# Question #b98d8

##### 1 Answer

#### Answer:

Here's how you can do that.

#### Explanation:

Your starting expression looks like this

#12/(4 - sqrt(3))#

Now, the first thing you need to do here is to **rationalize the denominator**, which is another way of saying that we need to eliminate that radical term from the denominator.

To do that, you can multiply it by its **conjugate**. To get the conjugate of this expression

#4 - sqrt(3)#

you simply **change the sign** that you have in the *middle* of the two terms, i.e. you need to change the sign of the *second term*.

In this case, the minus sign that precedes

#4 - sqrt(3) " "stackrel(color(white)(acolor(blue)("change the sign of the second term")aaa))(->) 4 color(red)(+)sqrt(3)#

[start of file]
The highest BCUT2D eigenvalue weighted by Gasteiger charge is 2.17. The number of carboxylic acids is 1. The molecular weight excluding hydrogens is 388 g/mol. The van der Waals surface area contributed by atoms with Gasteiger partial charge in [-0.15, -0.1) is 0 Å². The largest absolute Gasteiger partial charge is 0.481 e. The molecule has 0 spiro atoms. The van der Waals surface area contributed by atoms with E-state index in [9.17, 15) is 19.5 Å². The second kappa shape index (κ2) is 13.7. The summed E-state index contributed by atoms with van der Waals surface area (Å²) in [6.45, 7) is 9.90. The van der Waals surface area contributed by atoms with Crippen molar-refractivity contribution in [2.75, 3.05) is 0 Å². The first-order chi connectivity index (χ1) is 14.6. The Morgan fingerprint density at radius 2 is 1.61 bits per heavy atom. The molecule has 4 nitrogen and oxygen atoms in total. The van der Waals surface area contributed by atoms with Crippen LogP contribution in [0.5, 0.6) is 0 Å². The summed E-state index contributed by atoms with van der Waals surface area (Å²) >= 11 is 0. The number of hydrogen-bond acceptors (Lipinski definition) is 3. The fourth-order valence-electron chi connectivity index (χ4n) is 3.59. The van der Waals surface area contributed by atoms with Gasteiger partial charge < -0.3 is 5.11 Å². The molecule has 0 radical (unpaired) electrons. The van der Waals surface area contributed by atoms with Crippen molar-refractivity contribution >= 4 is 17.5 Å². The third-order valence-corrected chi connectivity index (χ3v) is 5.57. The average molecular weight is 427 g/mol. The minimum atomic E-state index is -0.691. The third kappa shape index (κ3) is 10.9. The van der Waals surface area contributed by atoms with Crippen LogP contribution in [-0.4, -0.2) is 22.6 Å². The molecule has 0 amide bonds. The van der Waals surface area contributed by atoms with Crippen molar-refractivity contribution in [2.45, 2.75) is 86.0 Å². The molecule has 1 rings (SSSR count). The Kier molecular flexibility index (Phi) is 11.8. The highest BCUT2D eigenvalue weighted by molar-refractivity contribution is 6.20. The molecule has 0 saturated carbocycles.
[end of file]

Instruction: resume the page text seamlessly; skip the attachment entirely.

Now, you can get rid of the radical term by multiplying the original denominator by its conjugate

#(4 -sqrt(3)) * (4 + sqrt(3))#

Keep in mind that you have

#color(blue)(ul(color(black)(a^2 - b^2 = (a-b)(a+b))))#

which means that you can write

#(4 -sqrt(3)) * (4 + sqrt(3)) = 4^2 - (sqrt(3))^2#

#=16 - 3#

#=13#

In order to be able to multiply the denominator by its conjugate, you must multiply the original expression by

This will give you

#12/(4 - sqrt(3)) * (4 + sqrt(3))/(4 + sqrt(3)) = (12 * (4 + sqrt(3)))/((4 - sqrt(3))(4 + sqrt(3))#

You can thus say that your original expression is equivalent to

#12/(4 - sqrt(3)) = 12/13 * (4 + sqrt(3))#